31 Screams in October, Vol. 2, #8: Sleepaway Camp (1983)

Posted: October 8, 2015 in Movie Review
Tags: , , , , , , , , , ,

Sleepaway Camp (1983)

Director: Robert Hiltzik

Starring: Mike Kellin, Katherine Kahmi, Paul DeAngelo, Jonathan Tierston, Felissa Rose, Christopher Collet, Karen Fields

By 1983, the slasher genre was in full swing, and most if not all horror movies which fit this title were deliberate clones of “Friday the 13th” (amusing when you consider that “Friday the 13th” itself was little more than “Halloween” set at a summer camp). One of these clones was 1983’s “Sleepaway Camp.” By then, the film it sought to copy had already spawned two sequels, and was working on a third (out of an eventual nine!) But “Sleepaway Camp” was and is not satisfied with simply being just another slasher. Before arriving at one of the most jaw-dropping, unforgettable conclusions to any movie of its kind, “Sleepaway Camp” offers up an unique set of murder sequences and an absolutely nutty backstory.

Rather than opening with a hack/slice/stab murder like its role model, “Sleepaway Camp” instead opens with tragedy. A father and his son and daughter are enjoying a nice boat ride. One of the children plays a prank, rocking the boat until it capsizes, sending all three passengers into the lake. Nearby, a couple of carefree teenagers are piloting a boat, though not paying near enough attention to their surroundings as they should. Alas, even though they do realize their mistake, they are unable to swerve in time, and the father and one of his children are killed. Flash forward a few years where Angela (Felissa Rose), from the opening scene, is being prepared by her Aunt Martha (Desiree Gould) to attend summer camp at Camp Arawak, along with her cousin Ricky (Jonathan Tiersten). Angela is painfully shy. She barely speaks, in sharp contrast to her Aunt who, from the things this woman says, leads one to believe she’s not in her right mind. Hmm…. Oh well! Off to Summer Camp!

Camp Arawak is full of quite a few… well, characters. There’s the princess bitch, Judy (played effectively by Karen Fields), who from the sound of things has a past with Ricky. I say she’s the “princess bitch” because the queen bitch is the camp counselor Meg (played alternatively sexy and cruel by Katherine Kamhi). Also there’s fellow camper Paul (Christopher Collet), the pervert pedophile cook Artie (Owen Hughes), head chef Ben (Robert Earl Jones, father of James), and Mel (Mike Kellin), the man in charge of Camp Arawak (and a rather paranoid individual, I must say).

It isn’t long before Angela’s shyness (and occasional evil eye) gets on the nerves of both Judy and Meg, who on more than one occasion conspire against her. Angela doesn’t get much better treatment from the boys, who at one point commence to throwing water balloons at her. Ricky is quick to come to his cousin’s defense, attracting Mel’s attention with his foul mouth. Mel wants things to run as smoothly as possible at Camp Arawak. Guess he should’ve been in a different movie, eh? Indeed, almost simultaneous with Angela’s torment, people start getting hurt…. or worse. The first casualty is Artie, who makes some pretty disgusting sexual advances towards Angela. Once again, Ricky steps in just in time and the two kids run for the hills. Shortly afterwards, Artie meets with an “accident.” As he stands on a chair working over a giant vat of boiling hot water, preparing to toss in some corn cobs, someone comes up from behind to pull Artie’s chair out from under him. Probably the entire special effects budget is used up in this one scene, as Artie’s burns indeed look horrific.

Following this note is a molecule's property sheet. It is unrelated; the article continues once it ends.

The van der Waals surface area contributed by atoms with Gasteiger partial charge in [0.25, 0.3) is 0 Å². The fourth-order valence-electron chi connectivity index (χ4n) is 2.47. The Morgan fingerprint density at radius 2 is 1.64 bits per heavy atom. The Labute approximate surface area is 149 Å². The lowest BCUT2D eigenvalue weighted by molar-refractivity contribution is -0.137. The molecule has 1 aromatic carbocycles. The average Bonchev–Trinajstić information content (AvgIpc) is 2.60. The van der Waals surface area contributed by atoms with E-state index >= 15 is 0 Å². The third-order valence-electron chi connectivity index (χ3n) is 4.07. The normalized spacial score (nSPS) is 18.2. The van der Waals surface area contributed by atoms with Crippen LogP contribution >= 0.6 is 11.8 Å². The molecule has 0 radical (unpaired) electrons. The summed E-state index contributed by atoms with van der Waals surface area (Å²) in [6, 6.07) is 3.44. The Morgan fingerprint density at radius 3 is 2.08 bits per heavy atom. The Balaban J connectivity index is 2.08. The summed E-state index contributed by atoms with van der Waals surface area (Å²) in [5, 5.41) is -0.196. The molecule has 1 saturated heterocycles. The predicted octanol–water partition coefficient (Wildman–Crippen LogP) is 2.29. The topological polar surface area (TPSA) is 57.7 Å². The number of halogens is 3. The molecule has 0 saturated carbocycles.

The bodies start to pile up, with Mel still trying in vain to keep it all under wraps. But he’s formed his own suspicions, and he’s just sure that Ricky is the one responsible for all of this. When Meg is killed “Psycho”-style in the shower, Mel sets out to stop Ricky once and for all. Satisfied after beating Ricky into unconsciousness, Mel trots off…. and is met with the REAL killer! Meanwhile, Angela is meeting up with the only boy she’s opened up to all summer, Paul, whom she has seemingly forgiven for swapping spit with Judy (thus having revealed himself to be a typical horny male teenager). After the horrifying discovery of body after body, the remaining counselors track down the surviving teens, and the last ones they find are Angela and Paul.

We had our suspicions early on, and it’s pretty much narrowed down after Mel’s murder as to whodunnit. It is at this point that the movie delivers its twist ending. That one of the kids is the killer isn’t the only secret they’ve been carrying. The big reveal at the end might seem like it comes out of nowhere, but if you’ve been paying attention for more than just nudity and gore, you may have noticed hints being dropped here and there with what were seemingly nonsensical flashbacks/interludes. It’s a brilliant twist, both because it leaves the audience speechless (and perhaps even motionless), and also because it raises “Sleepaway Camp” above the average, amateurishly acted slasher flick. (The acting in this movie IS mostly horrible!) I would elaborate further but I’d prefer that anyone reading this review who isn’t familiar with the film or its ending, in order to get the full effect, should remain as oblivious to it as I was. Be sure to stick around and listen to the song playing over the end credits. Though cheesy in an early 80’s sort of way, it adds a little something extra to the already creepy atmosphere created by the final moments of the film.

  1. Sylvia Williams says:

    Okay, I could watch this with you and may have to since you are wisely holding back on the twist ending that makes this film a “cut” and a “slash” above the norm for the genre!

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